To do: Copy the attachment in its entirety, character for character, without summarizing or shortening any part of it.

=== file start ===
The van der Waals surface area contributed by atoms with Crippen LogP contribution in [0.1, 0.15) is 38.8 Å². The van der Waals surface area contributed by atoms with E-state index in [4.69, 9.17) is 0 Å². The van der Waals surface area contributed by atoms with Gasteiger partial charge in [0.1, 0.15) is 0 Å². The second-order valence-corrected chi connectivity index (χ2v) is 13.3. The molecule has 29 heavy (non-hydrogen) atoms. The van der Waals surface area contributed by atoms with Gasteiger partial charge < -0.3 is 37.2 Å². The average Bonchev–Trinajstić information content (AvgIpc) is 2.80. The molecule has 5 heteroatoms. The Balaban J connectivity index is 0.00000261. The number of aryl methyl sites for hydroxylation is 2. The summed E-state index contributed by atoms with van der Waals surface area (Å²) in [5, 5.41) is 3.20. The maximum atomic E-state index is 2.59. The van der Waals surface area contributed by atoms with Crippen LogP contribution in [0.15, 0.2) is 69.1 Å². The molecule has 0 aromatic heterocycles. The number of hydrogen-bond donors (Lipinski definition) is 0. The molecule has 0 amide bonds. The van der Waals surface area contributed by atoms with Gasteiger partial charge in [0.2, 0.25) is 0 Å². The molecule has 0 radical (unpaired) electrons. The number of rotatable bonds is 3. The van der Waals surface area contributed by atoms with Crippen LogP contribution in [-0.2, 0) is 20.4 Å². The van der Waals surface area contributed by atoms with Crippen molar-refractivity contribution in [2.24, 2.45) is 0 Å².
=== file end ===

The van der Waals surface area contributed by atoms with Crippen LogP contribution in [0.1, 0.15) is 38.8 Å². The van der Waals surface area contributed by atoms with E-state index in [4.69, 9.17) is 0 Å². The van der Waals surface area contributed by atoms with Gasteiger partial charge in [0.1, 0.15) is 0 Å². The second-order valence-corrected chi connectivity index (χ2v) is 13.3. The molecule has 29 heavy (non-hydrogen) atoms. The van der Waals surface area contributed by atoms with Gasteiger partial charge < -0.3 is 37.2 Å². The average Bonchev–Trinajstić information content (AvgIpc) is 2.80. The molecule has 5 heteroatoms. The Balaban J connectivity index is 0.00000261. The number of aryl methyl sites for hydroxylation is 2. The summed E-state index contributed by atoms with van der Waals surface area (Å²) in [5, 5.41) is 3.20. The maximum atomic E-state index is 2.59. The van der Waals surface area contributed by atoms with Crippen LogP contribution in [0.15, 0.2) is 69.1 Å². The molecule has 0 aromatic heterocycles. The number of hydrogen-bond donors (Lipinski definition) is 0. The molecule has 0 amide bonds. The van der Waals surface area contributed by atoms with Gasteiger partial charge in [0.2, 0.25) is 0 Å². The molecule has 0 radical (unpaired) electrons. The number of rotatable bonds is 3. The van der Waals surface area contributed by atoms with Crippen LogP contribution in [-0.2, 0) is 20.4 Å². The van der Waals surface area contributed by atoms with Crippen molar-refractivity contribution in [2.24, 2.45) is 0 Å².